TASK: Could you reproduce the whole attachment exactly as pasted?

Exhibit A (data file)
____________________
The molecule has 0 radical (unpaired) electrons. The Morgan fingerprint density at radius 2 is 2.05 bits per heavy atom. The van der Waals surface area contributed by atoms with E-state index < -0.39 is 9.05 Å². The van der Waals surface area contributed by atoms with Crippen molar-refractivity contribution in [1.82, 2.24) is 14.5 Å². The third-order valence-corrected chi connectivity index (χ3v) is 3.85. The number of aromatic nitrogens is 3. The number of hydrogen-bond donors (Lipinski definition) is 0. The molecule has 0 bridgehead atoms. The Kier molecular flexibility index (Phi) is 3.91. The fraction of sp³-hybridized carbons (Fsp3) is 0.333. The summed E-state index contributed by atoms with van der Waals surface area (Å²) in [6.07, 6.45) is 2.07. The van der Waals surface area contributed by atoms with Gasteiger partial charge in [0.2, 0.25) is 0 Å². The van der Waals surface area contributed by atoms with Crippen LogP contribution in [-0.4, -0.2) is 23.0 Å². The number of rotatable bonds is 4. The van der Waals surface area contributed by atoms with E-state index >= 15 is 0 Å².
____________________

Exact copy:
The molecule has 0 radical (unpaired) electrons. The Morgan fingerprint density at radius 2 is 2.05 bits per heavy atom. The van der Waals surface area contributed by atoms with E-state index < -0.39 is 9.05 Å². The van der Waals surface area contributed by atoms with Crippen molar-refractivity contribution in [1.82, 2.24) is 14.5 Å². The third-order valence-corrected chi connectivity index (χ3v) is 3.85. The number of aromatic nitrogens is 3. The number of hydrogen-bond donors (Lipinski definition) is 0. The molecule has 0 bridgehead atoms. The Kier molecular flexibility index (Phi) is 3.91. The fraction of sp³-hybridized carbons (Fsp3) is 0.333. The summed E-state index contributed by atoms with van der Waals surface area (Å²) in [6.07, 6.45) is 2.07. The van der Waals surface area contributed by atoms with Gasteiger partial charge in [0.2, 0.25) is 0 Å². The van der Waals surface area contributed by atoms with Crippen LogP contribution in [-0.4, -0.2) is 23.0 Å². The number of rotatable bonds is 4. The van der Waals surface area contributed by atoms with E-state index >= 15 is 0 Å².